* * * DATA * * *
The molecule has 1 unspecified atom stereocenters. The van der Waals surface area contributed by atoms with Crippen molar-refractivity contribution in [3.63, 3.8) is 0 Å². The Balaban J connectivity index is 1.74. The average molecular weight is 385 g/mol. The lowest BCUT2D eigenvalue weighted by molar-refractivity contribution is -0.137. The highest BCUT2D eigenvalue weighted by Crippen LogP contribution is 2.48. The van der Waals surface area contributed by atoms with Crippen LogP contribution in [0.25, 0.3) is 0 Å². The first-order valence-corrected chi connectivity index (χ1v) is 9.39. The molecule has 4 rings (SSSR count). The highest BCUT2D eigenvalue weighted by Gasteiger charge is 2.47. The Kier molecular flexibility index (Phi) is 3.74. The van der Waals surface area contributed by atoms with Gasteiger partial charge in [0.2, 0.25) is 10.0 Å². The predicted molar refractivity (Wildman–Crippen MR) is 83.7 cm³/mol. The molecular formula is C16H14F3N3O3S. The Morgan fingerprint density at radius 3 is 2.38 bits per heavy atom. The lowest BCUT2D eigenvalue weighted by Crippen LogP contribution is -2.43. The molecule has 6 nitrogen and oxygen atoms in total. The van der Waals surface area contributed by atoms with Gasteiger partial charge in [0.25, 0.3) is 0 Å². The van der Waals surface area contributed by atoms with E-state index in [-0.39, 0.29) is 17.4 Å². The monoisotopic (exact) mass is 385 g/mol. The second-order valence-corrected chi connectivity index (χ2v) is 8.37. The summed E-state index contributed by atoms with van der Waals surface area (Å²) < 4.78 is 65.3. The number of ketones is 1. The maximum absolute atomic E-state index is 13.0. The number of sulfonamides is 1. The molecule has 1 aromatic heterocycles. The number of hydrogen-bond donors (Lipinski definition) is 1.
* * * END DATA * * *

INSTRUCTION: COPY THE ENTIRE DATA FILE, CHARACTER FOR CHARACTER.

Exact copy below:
The molecule has 1 unspecified atom stereocenters. The van der Waals surface area contributed by atoms with Crippen molar-refractivity contribution in [3.63, 3.8) is 0 Å². The Balaban J connectivity index is 1.74. The average molecular weight is 385 g/mol. The lowest BCUT2D eigenvalue weighted by molar-refractivity contribution is -0.137. The highest BCUT2D eigenvalue weighted by Crippen LogP contribution is 2.48. The van der Waals surface area contributed by atoms with Crippen LogP contribution in [0.25, 0.3) is 0 Å². The first-order valence-corrected chi connectivity index (χ1v) is 9.39. The molecule has 4 rings (SSSR count). The highest BCUT2D eigenvalue weighted by Gasteiger charge is 2.47. The Kier molecular flexibility index (Phi) is 3.74. The van der Waals surface area contributed by atoms with Gasteiger partial charge in [0.2, 0.25) is 10.0 Å². The predicted molar refractivity (Wildman–Crippen MR) is 83.7 cm³/mol. The molecular formula is C16H14F3N3O3S. The Morgan fingerprint density at radius 3 is 2.38 bits per heavy atom. The lowest BCUT2D eigenvalue weighted by Crippen LogP contribution is -2.43. The molecule has 6 nitrogen and oxygen atoms in total. The van der Waals surface area contributed by atoms with Gasteiger partial charge in [0.25, 0.3) is 0 Å². The van der Waals surface area contributed by atoms with E-state index in [-0.39, 0.29) is 17.4 Å². The monoisotopic (exact) mass is 385 g/mol. The second-order valence-corrected chi connectivity index (χ2v) is 8.37. The summed E-state index contributed by atoms with van der Waals surface area (Å²) < 4.78 is 65.3. The number of ketones is 1. The maximum absolute atomic E-state index is 13.0. The number of sulfonamides is 1. The molecule has 1 aromatic heterocycles. The number of hydrogen-bond donors (Lipinski definition) is 1.